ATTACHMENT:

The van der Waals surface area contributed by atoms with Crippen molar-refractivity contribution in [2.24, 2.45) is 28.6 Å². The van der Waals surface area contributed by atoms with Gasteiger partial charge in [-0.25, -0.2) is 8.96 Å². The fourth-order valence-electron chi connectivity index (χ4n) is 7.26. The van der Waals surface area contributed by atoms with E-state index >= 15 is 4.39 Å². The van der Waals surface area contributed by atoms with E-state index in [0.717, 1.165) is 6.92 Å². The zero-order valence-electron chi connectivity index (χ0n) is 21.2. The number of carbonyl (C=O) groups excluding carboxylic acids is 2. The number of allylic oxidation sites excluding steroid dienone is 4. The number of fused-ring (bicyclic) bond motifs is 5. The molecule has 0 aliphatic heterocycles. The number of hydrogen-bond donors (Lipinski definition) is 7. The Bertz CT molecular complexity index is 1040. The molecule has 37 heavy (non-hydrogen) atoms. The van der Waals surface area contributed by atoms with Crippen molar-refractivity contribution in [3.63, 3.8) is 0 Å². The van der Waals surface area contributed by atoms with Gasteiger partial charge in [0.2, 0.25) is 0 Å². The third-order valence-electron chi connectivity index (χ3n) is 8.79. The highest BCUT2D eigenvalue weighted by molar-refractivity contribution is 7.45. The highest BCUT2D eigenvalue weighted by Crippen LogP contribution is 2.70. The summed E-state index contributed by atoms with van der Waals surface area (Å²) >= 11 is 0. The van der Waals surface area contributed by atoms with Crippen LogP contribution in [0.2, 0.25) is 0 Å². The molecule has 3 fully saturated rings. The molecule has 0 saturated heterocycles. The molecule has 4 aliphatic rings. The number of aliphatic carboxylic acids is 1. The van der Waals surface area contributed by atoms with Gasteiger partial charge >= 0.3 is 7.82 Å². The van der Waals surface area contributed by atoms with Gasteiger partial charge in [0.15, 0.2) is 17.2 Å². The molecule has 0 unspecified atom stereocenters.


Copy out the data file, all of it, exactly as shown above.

The van der Waals surface area contributed by atoms with Crippen molar-refractivity contribution in [2.24, 2.45) is 28.6 Å². The van der Waals surface area contributed by atoms with Gasteiger partial charge in [-0.25, -0.2) is 8.96 Å². The fourth-order valence-electron chi connectivity index (χ4n) is 7.26. The van der Waals surface area contributed by atoms with E-state index >= 15 is 4.39 Å². The van der Waals surface area contributed by atoms with E-state index in [0.717, 1.165) is 6.92 Å². The zero-order valence-electron chi connectivity index (χ0n) is 21.2. The number of carbonyl (C=O) groups excluding carboxylic acids is 2. The number of allylic oxidation sites excluding steroid dienone is 4. The number of fused-ring (bicyclic) bond motifs is 5. The molecule has 0 aliphatic heterocycles. The number of hydrogen-bond donors (Lipinski definition) is 7. The Bertz CT molecular complexity index is 1040. The molecule has 37 heavy (non-hydrogen) atoms. The van der Waals surface area contributed by atoms with Crippen molar-refractivity contribution in [3.63, 3.8) is 0 Å². The van der Waals surface area contributed by atoms with Gasteiger partial charge in [0.2, 0.25) is 0 Å². The third-order valence-electron chi connectivity index (χ3n) is 8.79. The highest BCUT2D eigenvalue weighted by molar-refractivity contribution is 7.45. The highest BCUT2D eigenvalue weighted by Crippen LogP contribution is 2.70. The summed E-state index contributed by atoms with van der Waals surface area (Å²) >= 11 is 0. The van der Waals surface area contributed by atoms with Crippen LogP contribution in [0.2, 0.25) is 0 Å². The molecule has 3 fully saturated rings. The molecule has 0 saturated heterocycles. The molecule has 4 aliphatic rings. The number of aliphatic carboxylic acids is 1. The van der Waals surface area contributed by atoms with Gasteiger partial charge >= 0.3 is 7.82 Å². The van der Waals surface area contributed by atoms with Gasteiger partial charge in [0.15, 0.2) is 17.2 Å². The molecule has 0 unspecified atom stereocenters.